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SKUM promises to be more inclusive and tackle ‘damaging behaviours’ following investigation

‘We agree there has been some unacceptable behaviour in the club’

The University of Manchester Ski and Snowboard Society has promised to tackle "damaging attitudes and behaviours" following an investigation published by The Mancunion.

In a statement posted to their Facebook page, the society says the content of the article "is not representative of SKUM's values," and members of the society have faced online abuse as a result.

"The committee will take immediate action by releasing a code of conduct to which all members must adhere," it reads. "We will no longer endorse the game of G.NA.R, and we will discontinue the 'SKUMday Times'.

"We have reflected on what has been reported, and thought about the society's long held traditions which we supported with the best intentions. We now recognise this as contributing to the sort of behaviour this society wants to commit to the past.

The Mancunion article, which compared the society's behaviour over the last five years to Oxford's infamous Bullingdon Club, revealed members allegedly caused up to £12,000 in damages during one trip, discussed "preying" on freshers in their group chat, and encouraged members to engage in public sex acts in the name of challenges.

Members of the society documented such events in a publication called The SKUMday Times, which the society claims it will discontinue.

In one case, screenshots obtained by The Mancunion show one member discussing sexually assaulting a female skier for "infinite GNAR points."

A University spokesperson told The Mancunion: "We are aware of the troubling allegations of totally unacceptable behaviour in relation to one of our Athletic Union organisations.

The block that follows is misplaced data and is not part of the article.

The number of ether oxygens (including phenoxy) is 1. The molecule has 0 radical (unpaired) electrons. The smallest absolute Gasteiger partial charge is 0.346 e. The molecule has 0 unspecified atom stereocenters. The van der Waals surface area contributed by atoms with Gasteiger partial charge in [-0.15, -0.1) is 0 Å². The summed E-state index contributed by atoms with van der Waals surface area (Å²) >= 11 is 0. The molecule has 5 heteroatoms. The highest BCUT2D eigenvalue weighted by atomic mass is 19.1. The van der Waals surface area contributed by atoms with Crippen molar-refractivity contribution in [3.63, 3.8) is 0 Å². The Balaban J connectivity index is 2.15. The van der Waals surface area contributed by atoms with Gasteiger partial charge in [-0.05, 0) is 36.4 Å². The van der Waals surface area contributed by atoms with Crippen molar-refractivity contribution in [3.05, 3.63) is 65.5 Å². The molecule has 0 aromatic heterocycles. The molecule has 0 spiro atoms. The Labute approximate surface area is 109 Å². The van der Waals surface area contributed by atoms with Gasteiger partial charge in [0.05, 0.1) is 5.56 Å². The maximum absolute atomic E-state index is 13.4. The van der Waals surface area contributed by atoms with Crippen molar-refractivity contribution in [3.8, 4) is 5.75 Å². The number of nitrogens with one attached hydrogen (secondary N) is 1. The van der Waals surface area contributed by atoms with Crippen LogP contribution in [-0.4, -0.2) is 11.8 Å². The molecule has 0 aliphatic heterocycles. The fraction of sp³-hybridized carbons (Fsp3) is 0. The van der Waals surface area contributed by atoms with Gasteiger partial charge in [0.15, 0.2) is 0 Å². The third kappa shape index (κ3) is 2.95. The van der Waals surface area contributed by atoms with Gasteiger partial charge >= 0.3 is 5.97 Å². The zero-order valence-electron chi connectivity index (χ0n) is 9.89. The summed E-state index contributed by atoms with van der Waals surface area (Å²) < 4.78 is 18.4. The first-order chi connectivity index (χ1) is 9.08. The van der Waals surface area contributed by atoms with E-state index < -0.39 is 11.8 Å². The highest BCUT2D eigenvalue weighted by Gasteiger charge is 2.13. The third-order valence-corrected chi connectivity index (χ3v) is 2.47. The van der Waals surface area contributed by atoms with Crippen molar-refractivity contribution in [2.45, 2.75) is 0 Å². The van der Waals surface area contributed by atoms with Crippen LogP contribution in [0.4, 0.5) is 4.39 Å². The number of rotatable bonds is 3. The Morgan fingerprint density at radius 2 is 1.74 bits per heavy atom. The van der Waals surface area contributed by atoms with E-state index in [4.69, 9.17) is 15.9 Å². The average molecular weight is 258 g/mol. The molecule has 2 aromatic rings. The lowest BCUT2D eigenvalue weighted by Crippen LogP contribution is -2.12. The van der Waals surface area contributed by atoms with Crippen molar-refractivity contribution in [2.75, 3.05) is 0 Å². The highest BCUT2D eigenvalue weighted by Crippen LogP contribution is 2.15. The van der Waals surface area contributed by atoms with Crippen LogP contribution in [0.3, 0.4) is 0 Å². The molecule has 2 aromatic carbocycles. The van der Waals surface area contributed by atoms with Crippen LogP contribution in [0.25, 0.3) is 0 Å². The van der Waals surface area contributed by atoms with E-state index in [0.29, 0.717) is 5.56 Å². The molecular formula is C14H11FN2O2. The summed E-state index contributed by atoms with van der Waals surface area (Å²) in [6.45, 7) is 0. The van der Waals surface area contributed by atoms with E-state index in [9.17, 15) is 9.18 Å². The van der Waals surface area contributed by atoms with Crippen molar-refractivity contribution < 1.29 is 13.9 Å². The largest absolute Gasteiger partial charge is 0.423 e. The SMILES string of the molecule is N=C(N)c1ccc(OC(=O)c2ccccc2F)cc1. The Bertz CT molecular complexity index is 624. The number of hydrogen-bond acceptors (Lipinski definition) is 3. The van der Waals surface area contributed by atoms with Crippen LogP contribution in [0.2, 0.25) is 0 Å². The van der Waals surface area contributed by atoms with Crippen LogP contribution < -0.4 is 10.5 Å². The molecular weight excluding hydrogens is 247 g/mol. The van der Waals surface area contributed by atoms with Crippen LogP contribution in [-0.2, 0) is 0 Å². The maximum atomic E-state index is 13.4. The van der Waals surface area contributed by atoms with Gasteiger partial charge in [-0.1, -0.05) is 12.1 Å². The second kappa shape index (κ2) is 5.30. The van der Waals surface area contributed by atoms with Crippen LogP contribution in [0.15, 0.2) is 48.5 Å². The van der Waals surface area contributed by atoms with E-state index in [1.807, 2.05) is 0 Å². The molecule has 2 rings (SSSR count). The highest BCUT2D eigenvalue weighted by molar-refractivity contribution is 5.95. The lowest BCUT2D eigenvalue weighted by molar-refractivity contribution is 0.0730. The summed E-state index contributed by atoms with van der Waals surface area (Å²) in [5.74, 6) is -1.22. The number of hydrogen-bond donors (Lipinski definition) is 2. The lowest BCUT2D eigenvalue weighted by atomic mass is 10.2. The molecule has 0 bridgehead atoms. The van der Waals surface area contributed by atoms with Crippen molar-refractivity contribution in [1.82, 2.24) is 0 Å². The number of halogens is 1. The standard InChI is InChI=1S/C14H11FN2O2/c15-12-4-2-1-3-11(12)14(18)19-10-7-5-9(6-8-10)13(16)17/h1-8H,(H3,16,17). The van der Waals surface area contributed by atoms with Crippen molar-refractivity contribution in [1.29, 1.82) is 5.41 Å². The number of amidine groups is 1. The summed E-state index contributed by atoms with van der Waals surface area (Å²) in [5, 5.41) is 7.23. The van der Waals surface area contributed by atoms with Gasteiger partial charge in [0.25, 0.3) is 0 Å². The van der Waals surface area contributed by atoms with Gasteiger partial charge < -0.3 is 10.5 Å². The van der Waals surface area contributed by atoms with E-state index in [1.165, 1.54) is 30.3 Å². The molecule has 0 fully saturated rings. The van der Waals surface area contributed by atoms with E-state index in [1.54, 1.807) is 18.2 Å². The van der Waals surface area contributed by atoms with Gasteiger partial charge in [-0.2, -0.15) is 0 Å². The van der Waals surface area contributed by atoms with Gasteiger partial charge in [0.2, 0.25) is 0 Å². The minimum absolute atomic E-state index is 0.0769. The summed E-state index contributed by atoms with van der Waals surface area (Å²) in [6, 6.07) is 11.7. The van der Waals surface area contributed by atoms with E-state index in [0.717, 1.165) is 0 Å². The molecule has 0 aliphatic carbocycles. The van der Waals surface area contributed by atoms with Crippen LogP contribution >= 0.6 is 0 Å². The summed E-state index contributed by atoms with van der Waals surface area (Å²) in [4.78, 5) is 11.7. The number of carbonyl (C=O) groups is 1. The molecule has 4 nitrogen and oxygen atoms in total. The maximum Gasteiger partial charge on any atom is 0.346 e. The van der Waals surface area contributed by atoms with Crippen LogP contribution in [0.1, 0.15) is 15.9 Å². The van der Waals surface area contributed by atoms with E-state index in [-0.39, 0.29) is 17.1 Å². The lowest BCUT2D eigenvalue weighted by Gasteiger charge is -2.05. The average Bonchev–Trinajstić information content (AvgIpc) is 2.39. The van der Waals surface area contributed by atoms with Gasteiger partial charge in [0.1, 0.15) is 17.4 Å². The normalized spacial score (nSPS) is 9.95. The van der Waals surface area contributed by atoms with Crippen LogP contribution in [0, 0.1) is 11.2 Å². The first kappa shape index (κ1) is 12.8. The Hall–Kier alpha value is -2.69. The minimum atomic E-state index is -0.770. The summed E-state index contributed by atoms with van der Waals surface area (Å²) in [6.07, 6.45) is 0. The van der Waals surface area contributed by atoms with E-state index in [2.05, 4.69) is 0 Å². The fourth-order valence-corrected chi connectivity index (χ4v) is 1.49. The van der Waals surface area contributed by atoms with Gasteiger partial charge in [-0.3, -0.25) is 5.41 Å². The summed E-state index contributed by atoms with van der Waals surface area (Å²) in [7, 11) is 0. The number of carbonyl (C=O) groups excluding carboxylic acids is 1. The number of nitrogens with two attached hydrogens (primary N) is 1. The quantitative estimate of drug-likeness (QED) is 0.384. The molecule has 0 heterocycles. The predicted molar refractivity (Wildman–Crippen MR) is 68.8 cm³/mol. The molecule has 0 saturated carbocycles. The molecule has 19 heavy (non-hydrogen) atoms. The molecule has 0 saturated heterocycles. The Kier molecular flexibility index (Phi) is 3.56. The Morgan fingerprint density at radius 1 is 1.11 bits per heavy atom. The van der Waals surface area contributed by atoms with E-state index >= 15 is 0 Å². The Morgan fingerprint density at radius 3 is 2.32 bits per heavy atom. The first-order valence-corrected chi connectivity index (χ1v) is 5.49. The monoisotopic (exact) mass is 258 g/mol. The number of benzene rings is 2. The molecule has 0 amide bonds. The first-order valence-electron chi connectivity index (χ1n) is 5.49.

"An investigation will now be launched by the University. If any breach of the Athletic Union’s or University’s own Codes of Conduct is found, swift and appropriate measures will be taken.

"As a University, we’d also like to make it clear that, we are proud of our inclusivity and diversity and expect all our student clubs and societies to reflect this in their conduct and behaviour."

In light of The Mancunion article, the University launched an investigation into SKUM.

In its statement, the society promises to encourage its members to attend wellbeing and sexual consent workshops, provide "beginner's lessons and girls-only freestyle nights," and bring a wellbeing officer onto the committee.

The statement also confirmed this Easter's ski trip will be going ahead, but that members could request a refund if they had "any issues" with the Mancunion piece.

SKUM also highlighted the online trolling members of the society have faced as a result of the Mancunion article.

"Online trolling is a serious issue and can damage the mental health of individuals," the statement reads. "We would like to ask everyone to think before they type hiding behind a screen, and to be kinder to one another."

Read the full statement below:

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